The Last Few Weeks

While I feel like I’ve actually managed to update my blog fairly regularly since arriving in China (no one is more surprised than me), it’s been a little while since I updated everyone on what I’ve been getting up to. The most recent posts seem to have been more specialised but I promise I have been getting up to lots of different bits and pieces in the meantime!

One of the things I was really keen to find as soon as I arrived here was some sports to participate in. It was hard to begin with as there doesn’t seem to be as much of a sports club culture as there is in the UK where your sports team can be a massive part of your university experience. I know it is for me – big love to my Queens, miss you EUSWPC! To tide me through until I found a club, literally any club, to join, I started going swimming with one of my friends and still go two or three times a week. I really look forward to it and while it is definitively good exercise, swimming outside of a club setting has always felt quite meditative to me too.

But in good news, I did find a club! There are a few clubs around campus that we discovered at a very small activities fair and the one that seemed most appealing was the badminton club. I’ve only gone to one session so far, which is two hours on a Saturday morning, because there’s been a few weeks without it because of competitions or events. However I have taken to just hiring out a couple of courts for a couple of hours with a group of friends which is great fun!

Another club I found and joined as a result of the small activities fair was the Languages Society. I went along to the first language salon of the year a few weeks ago where there were international students from all over, almost all of whom are there to improve their Chinese, and Chinese students, who are almost universally there to practise English. We did a variety of activities in small groups, a mix of international and Chinese students in each, using both English and Chinese at various points. It was great fun, they are every two weeks and while I wasn’t able to go to the last one I’m already looking forward to the next one!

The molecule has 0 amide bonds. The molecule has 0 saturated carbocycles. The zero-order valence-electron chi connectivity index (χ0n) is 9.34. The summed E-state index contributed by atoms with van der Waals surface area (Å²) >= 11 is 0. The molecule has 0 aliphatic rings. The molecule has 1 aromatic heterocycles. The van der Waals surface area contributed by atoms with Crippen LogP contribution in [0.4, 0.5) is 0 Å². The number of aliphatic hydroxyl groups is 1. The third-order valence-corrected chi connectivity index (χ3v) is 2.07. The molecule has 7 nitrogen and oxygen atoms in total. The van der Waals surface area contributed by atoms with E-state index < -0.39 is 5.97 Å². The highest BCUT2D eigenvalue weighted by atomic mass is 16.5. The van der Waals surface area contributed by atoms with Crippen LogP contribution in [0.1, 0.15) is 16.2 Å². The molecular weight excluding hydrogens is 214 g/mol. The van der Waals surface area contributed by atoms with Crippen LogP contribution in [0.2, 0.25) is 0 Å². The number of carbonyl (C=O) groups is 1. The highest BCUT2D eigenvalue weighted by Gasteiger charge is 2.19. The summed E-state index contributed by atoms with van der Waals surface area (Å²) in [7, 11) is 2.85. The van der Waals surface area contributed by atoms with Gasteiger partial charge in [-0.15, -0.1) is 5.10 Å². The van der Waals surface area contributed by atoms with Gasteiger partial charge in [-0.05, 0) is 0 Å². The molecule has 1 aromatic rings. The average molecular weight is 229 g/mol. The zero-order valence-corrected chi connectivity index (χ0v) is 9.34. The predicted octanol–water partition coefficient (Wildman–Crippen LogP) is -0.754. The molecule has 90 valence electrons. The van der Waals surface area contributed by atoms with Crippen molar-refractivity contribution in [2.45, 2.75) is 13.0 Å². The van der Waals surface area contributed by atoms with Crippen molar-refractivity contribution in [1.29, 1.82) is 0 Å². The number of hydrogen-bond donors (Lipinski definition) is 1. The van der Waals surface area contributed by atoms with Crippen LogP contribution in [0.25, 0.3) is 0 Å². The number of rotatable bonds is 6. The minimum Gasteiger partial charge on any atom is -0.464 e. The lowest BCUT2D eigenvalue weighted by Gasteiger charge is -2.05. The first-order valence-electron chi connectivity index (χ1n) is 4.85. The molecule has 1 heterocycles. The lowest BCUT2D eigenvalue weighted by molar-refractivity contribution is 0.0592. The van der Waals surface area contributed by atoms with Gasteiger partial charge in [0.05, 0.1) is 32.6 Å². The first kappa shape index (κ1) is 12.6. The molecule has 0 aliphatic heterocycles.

I mentioned in a previous post that I was having a bit of trouble finding some Chinese friends, which is a great way to practise Chinese. Through the language society I met some great people who want to practise their English and can help with my Chinese. Their English is pretty much all way better than my Chinese but they put up with my constant mistakes and fumbling through, which I’m thankful for. Right now, I think it is more important to me just to be speaking and chatting in Chinese, regardless of whether or not I’m saying it correctly. Once my confidence goes up some more (it already has a lot!), I can start looking more at the mistakes I’m making.

Spot me in the middle!

There’s something I love about being able to seamlessly switch from one language to another and then back and have everyone understand. It’s what ends up happening in my conversations with Chinese friends, when one or other of us doesn’t know how to say a word in the language we’re learning or maybe because one language has the exact right word for what you want to express.